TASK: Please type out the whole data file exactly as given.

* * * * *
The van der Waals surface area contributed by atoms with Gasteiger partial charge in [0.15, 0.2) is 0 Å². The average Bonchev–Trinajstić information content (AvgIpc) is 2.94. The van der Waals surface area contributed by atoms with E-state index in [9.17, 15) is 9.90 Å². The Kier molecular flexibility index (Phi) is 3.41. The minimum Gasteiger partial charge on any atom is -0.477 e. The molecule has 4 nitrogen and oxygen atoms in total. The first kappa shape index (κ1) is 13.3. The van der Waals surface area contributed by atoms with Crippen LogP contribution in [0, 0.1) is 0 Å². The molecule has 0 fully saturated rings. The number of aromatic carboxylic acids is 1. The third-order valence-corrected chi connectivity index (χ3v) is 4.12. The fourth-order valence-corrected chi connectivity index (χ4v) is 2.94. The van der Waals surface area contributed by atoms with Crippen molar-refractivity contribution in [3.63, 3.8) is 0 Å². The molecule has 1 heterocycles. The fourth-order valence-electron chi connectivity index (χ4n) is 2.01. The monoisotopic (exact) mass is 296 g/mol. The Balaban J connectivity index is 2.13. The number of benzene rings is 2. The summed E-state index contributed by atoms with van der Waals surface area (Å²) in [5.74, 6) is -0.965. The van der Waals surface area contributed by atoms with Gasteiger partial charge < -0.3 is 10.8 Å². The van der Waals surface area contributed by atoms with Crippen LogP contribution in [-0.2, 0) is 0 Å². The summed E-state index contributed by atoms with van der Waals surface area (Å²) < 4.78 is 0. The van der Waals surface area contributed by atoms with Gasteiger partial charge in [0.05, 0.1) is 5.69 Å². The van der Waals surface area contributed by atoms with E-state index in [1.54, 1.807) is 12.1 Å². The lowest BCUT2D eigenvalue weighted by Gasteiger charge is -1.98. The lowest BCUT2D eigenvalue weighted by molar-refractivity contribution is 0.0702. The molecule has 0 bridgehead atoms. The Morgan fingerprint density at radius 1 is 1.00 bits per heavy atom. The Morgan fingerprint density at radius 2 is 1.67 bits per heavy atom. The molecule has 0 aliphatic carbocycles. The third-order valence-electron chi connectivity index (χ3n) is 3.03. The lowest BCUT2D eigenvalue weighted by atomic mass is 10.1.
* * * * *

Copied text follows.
The van der Waals surface area contributed by atoms with Gasteiger partial charge in [0.15, 0.2) is 0 Å². The average Bonchev–Trinajstić information content (AvgIpc) is 2.94. The van der Waals surface area contributed by atoms with E-state index in [9.17, 15) is 9.90 Å². The Kier molecular flexibility index (Phi) is 3.41. The minimum Gasteiger partial charge on any atom is -0.477 e. The molecule has 4 nitrogen and oxygen atoms in total. The first kappa shape index (κ1) is 13.3. The van der Waals surface area contributed by atoms with Crippen LogP contribution in [0, 0.1) is 0 Å². The molecule has 0 fully saturated rings. The number of aromatic carboxylic acids is 1. The third-order valence-corrected chi connectivity index (χ3v) is 4.12. The fourth-order valence-corrected chi connectivity index (χ4v) is 2.94. The van der Waals surface area contributed by atoms with Crippen molar-refractivity contribution in [3.63, 3.8) is 0 Å². The molecule has 1 heterocycles. The fourth-order valence-electron chi connectivity index (χ4n) is 2.01. The monoisotopic (exact) mass is 296 g/mol. The Balaban J connectivity index is 2.13. The number of benzene rings is 2. The summed E-state index contributed by atoms with van der Waals surface area (Å²) in [5.74, 6) is -0.965. The van der Waals surface area contributed by atoms with Gasteiger partial charge < -0.3 is 10.8 Å². The van der Waals surface area contributed by atoms with Crippen LogP contribution in [-0.2, 0) is 0 Å². The summed E-state index contributed by atoms with van der Waals surface area (Å²) < 4.78 is 0. The van der Waals surface area contributed by atoms with Gasteiger partial charge in [0.05, 0.1) is 5.69 Å². The van der Waals surface area contributed by atoms with E-state index in [1.54, 1.807) is 12.1 Å². The lowest BCUT2D eigenvalue weighted by Gasteiger charge is -1.98. The lowest BCUT2D eigenvalue weighted by molar-refractivity contribution is 0.0702. The molecule has 0 bridgehead atoms. The Morgan fingerprint density at radius 1 is 1.00 bits per heavy atom. The Morgan fingerprint density at radius 2 is 1.67 bits per heavy atom. The molecule has 0 aliphatic carbocycles. The third-order valence-electron chi connectivity index (χ3n) is 3.03. The lowest BCUT2D eigenvalue weighted by atomic mass is 10.1.